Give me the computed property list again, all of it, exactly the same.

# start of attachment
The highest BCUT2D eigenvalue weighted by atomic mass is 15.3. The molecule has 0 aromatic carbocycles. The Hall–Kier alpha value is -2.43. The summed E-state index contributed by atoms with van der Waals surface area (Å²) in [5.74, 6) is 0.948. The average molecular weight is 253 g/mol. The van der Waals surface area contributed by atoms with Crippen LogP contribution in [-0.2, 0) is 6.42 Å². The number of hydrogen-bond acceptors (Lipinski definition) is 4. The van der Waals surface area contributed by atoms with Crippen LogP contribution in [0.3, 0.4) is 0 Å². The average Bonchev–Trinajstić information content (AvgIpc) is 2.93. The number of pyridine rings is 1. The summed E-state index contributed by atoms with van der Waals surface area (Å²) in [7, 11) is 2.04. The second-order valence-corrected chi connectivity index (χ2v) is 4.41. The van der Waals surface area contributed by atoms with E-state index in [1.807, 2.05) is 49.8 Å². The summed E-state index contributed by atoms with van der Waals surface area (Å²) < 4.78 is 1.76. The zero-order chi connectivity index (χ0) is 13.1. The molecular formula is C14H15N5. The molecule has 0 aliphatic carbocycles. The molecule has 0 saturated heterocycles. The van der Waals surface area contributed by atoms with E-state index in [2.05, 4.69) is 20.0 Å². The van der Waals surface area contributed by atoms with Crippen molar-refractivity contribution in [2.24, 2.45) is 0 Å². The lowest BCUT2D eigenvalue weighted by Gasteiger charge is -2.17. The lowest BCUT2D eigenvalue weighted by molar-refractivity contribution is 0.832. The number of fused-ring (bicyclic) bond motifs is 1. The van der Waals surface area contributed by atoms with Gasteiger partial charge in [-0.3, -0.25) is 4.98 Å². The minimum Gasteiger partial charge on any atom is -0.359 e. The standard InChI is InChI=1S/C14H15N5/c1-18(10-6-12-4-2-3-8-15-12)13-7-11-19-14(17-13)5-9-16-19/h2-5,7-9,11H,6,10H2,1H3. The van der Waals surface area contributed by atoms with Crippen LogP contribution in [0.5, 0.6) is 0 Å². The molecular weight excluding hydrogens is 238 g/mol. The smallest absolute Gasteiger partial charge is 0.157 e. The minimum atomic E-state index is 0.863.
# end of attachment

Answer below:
The highest BCUT2D eigenvalue weighted by atomic mass is 15.3. The molecule has 0 aromatic carbocycles. The Hall–Kier alpha value is -2.43. The summed E-state index contributed by atoms with van der Waals surface area (Å²) in [5.74, 6) is 0.948. The average molecular weight is 253 g/mol. The van der Waals surface area contributed by atoms with Crippen LogP contribution in [-0.2, 0) is 6.42 Å². The number of hydrogen-bond acceptors (Lipinski definition) is 4. The van der Waals surface area contributed by atoms with Crippen LogP contribution in [0.3, 0.4) is 0 Å². The average Bonchev–Trinajstić information content (AvgIpc) is 2.93. The number of pyridine rings is 1. The summed E-state index contributed by atoms with van der Waals surface area (Å²) in [7, 11) is 2.04. The second-order valence-corrected chi connectivity index (χ2v) is 4.41. The van der Waals surface area contributed by atoms with E-state index in [1.807, 2.05) is 49.8 Å². The summed E-state index contributed by atoms with van der Waals surface area (Å²) < 4.78 is 1.76. The zero-order chi connectivity index (χ0) is 13.1. The molecular formula is C14H15N5. The molecule has 0 aliphatic carbocycles. The molecule has 0 saturated heterocycles. The van der Waals surface area contributed by atoms with E-state index in [2.05, 4.69) is 20.0 Å². The van der Waals surface area contributed by atoms with Crippen molar-refractivity contribution in [2.24, 2.45) is 0 Å². The lowest BCUT2D eigenvalue weighted by Gasteiger charge is -2.17. The lowest BCUT2D eigenvalue weighted by molar-refractivity contribution is 0.832. The number of fused-ring (bicyclic) bond motifs is 1. The van der Waals surface area contributed by atoms with Gasteiger partial charge in [-0.3, -0.25) is 4.98 Å². The minimum Gasteiger partial charge on any atom is -0.359 e. The standard InChI is InChI=1S/C14H15N5/c1-18(10-6-12-4-2-3-8-15-12)13-7-11-19-14(17-13)5-9-16-19/h2-5,7-9,11H,6,10H2,1H3. The van der Waals surface area contributed by atoms with Crippen LogP contribution in [0.5, 0.6) is 0 Å². The molecular weight excluding hydrogens is 238 g/mol. The smallest absolute Gasteiger partial charge is 0.157 e. The minimum atomic E-state index is 0.863.